Saturday, June 4, 2011

Ghandi, King and Sharp - My reflections

Martin Luther King’s philosophy of nonviolent resistance during the civil rights struggle in the United States was largely influenced by Mahatma Gandhi’s philosophy of Satyagraha. In his autobiography, King wrote:
“As I delved deeper into the philosophy of Gandhi, my skepticism concerning the power of love gradually diminished, and I came to see for the first time its potency in the area of social reform. ... It was in this Gandhian emphasis on love and nonviolence that I discovered the method for social reform that I had been seeking”

I wouldn’t classify Gene Sharp’s discourse as a theory on its own; I would rather prefer to consider it as a theoretical analysis of nonviolent change which has helped in classifying the various methods of nonviolence resistance and the possible outcomes that could be expected from the employment of these methods.
Both Gandhi and King promoted the basic principles of Satyagraha as listed below:
1.    Nonviolence,
2.    Truth (Belief in its use at all times, in all aspects of the struggle),
3.    Chastity (Both physically and spiritually),
4.    Self control, no matter the provocation (both in words and deeds)
5.    Courage (and this includes willingness to bear any discrimination, discomfort or ill-treatment as a consequence of the resistance),
6.    Respect for other beliefs and cultures, even if they are the aggressors.
7.    Personal devotion to contributing to the community of protesters. This devotion must be based on personal convictions and not dependent on whether the others also contribute or not).
From my personal reflections, I see Nonviolence as promoted by Gandhi and King to be a moral struggle which works towards using nonviolent methods to force oppressors to critically examine their actions. By embarking on Acts of Omission, and willing to bear the consequences, the oppressed are actually declaring their independence from the control of the oppressors’ authority, which they are therefore refusing to accept as being legitimate. By continuing to neglect the actions which are expected of them despite the consequences, they are actually eroding the moral authority being claimed by the oppressor. Though the oppressor may have the power of force behind him, the oppressed are able to show they possess an inner strength to resist the oppressor’s force.
By moving the struggle further to committing Acts of Commission, the nonviolent protester shows that apart from being able to refuse recognizing the oppressor’s authority (Through acts of omission), he could use his self declared freedom to initiate acts that conflict with the interests/expectations of the oppressor.
As suggested by Judith Brown, "this is a political strategy and technique which, for its outcomes, depends of historical specificities”.
But the three broad classification of the possible outcome of the use of nonviolent resistance are most feasible. Both Gandhi and King believed that the nonviolent struggle should aim at converting the oppressor to cooperate with the oppressed to meet a just end that the oppressor is unwittingly obstructing. A spirit of love and understanding can be seen in this outlook; they both aim at getting the oppressors to actually see light and willingly cooperate with the oppressed to effect a positive transformation. A good example of this conversion is the US Freedom Riders struggle in the 1960s, the series of Interstate Freedom Rides in 1961 led to the authorities cancelling the various racial policies on trains, toilets, waiting rooms and lunch counters. Another situation where conversion was arrived at as a final solution was the South African Racist struggle which has now led to a free South Africa for all races.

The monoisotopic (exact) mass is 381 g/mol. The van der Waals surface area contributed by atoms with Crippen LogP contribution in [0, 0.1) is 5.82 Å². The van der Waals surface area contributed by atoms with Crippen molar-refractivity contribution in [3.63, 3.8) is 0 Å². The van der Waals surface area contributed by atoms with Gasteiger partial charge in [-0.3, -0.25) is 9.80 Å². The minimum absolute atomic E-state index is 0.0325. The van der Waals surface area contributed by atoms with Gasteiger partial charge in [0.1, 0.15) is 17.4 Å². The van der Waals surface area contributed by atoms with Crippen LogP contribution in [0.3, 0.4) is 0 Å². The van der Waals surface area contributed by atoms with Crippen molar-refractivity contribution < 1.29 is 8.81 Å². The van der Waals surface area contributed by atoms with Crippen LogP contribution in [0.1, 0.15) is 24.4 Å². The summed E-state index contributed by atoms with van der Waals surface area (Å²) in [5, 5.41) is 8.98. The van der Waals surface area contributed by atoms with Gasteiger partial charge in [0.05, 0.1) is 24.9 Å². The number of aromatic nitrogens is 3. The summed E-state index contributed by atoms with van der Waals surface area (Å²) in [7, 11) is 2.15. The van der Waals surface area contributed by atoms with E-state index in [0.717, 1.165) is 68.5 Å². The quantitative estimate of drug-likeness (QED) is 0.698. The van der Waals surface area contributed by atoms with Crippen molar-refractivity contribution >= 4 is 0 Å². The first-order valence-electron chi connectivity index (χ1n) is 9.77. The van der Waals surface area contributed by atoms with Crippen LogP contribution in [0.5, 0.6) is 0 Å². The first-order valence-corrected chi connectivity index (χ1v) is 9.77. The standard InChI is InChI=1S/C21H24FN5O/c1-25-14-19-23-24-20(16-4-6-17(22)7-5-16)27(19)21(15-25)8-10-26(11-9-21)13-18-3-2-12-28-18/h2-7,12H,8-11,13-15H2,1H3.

In struggles for independence from colonial or other occupying forces, and it usually has to end with nonviolent coercion. Because in this situation, the aim is to get the oppressors leave the land they have colonized and allow the natives an opportunity to rule themselves. Examples abound of situations where this aim is achieved. It is also a common aim of nonviolence resistance efforts to force Dictators to cede power in order for democratic elections to be used to elect leaders. Examples of these are what we are presently seeing across the Arab world.
Sometimes, the middle course of Accomodation is a better alternative if the reality being challenged offers opportunities for negotiations. Both the oppressors and the oppressed can find a middle ground upon which they can agree to end the protests. Labour unions usually have this as their aim when they use nonviolent means to tackle government policies. Negotiations usually ensue and at the end, each side has to s



  1. Dear Ibrahim,

    I am a great admirer of Gandhi and Martin Luther King, Jr.. I'm not entirely convinced that their nonviolent struggles were the sole cause of the changes that took place in India and the U.S. It is not quite that simple. However, without their struggles, change may not have taken place so quickly.

    Best regards,

  2. While I agree that their Non-violent efforts were not the only causes of change in the countries; the moral stands they took in the struggles offered a Strong moral rallying point for the Struggles.

  3. Definitely. I think that the moral and/or ethic that each was espousing are important for students and teachers to understand. Without these principles we will never be able to reach peace in the world. Their principles in my opinion are critical and if we can convince students of the importance of these principles, we have succeeded in setting the groundwork for peaceful co-existence.


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